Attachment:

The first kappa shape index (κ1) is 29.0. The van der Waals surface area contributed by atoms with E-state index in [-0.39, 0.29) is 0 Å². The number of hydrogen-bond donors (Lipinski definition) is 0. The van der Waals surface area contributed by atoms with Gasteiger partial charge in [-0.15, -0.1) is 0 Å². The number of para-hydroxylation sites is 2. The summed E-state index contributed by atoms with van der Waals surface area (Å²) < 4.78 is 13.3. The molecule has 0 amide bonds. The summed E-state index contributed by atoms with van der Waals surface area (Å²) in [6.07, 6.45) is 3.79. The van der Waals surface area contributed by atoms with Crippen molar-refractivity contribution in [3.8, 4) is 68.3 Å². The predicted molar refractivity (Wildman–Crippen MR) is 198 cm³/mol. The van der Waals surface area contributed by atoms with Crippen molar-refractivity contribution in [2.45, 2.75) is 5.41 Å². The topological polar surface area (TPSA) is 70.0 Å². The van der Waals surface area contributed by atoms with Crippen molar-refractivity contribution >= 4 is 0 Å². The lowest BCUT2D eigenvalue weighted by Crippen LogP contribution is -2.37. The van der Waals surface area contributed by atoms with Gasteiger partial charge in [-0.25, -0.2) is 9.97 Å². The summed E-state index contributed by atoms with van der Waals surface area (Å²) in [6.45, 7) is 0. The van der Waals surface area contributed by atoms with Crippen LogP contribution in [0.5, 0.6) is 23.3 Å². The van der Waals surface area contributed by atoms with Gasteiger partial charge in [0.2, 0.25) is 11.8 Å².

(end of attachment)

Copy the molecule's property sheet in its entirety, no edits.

The first kappa shape index (κ1) is 29.0. The van der Waals surface area contributed by atoms with E-state index in [-0.39, 0.29) is 0 Å². The number of hydrogen-bond donors (Lipinski definition) is 0. The van der Waals surface area contributed by atoms with Gasteiger partial charge in [-0.15, -0.1) is 0 Å². The number of para-hydroxylation sites is 2. The summed E-state index contributed by atoms with van der Waals surface area (Å²) < 4.78 is 13.3. The molecule has 0 amide bonds. The summed E-state index contributed by atoms with van der Waals surface area (Å²) in [6.07, 6.45) is 3.79. The van der Waals surface area contributed by atoms with Crippen molar-refractivity contribution in [3.8, 4) is 68.3 Å². The predicted molar refractivity (Wildman–Crippen MR) is 198 cm³/mol. The van der Waals surface area contributed by atoms with Crippen molar-refractivity contribution in [2.45, 2.75) is 5.41 Å². The topological polar surface area (TPSA) is 70.0 Å². The van der Waals surface area contributed by atoms with Crippen molar-refractivity contribution >= 4 is 0 Å². The lowest BCUT2D eigenvalue weighted by Crippen LogP contribution is -2.37. The van der Waals surface area contributed by atoms with Gasteiger partial charge in [-0.25, -0.2) is 9.97 Å². The summed E-state index contributed by atoms with van der Waals surface area (Å²) in [6.45, 7) is 0. The van der Waals surface area contributed by atoms with Crippen LogP contribution in [0.5, 0.6) is 23.3 Å². The van der Waals surface area contributed by atoms with Gasteiger partial charge in [0.2, 0.25) is 11.8 Å².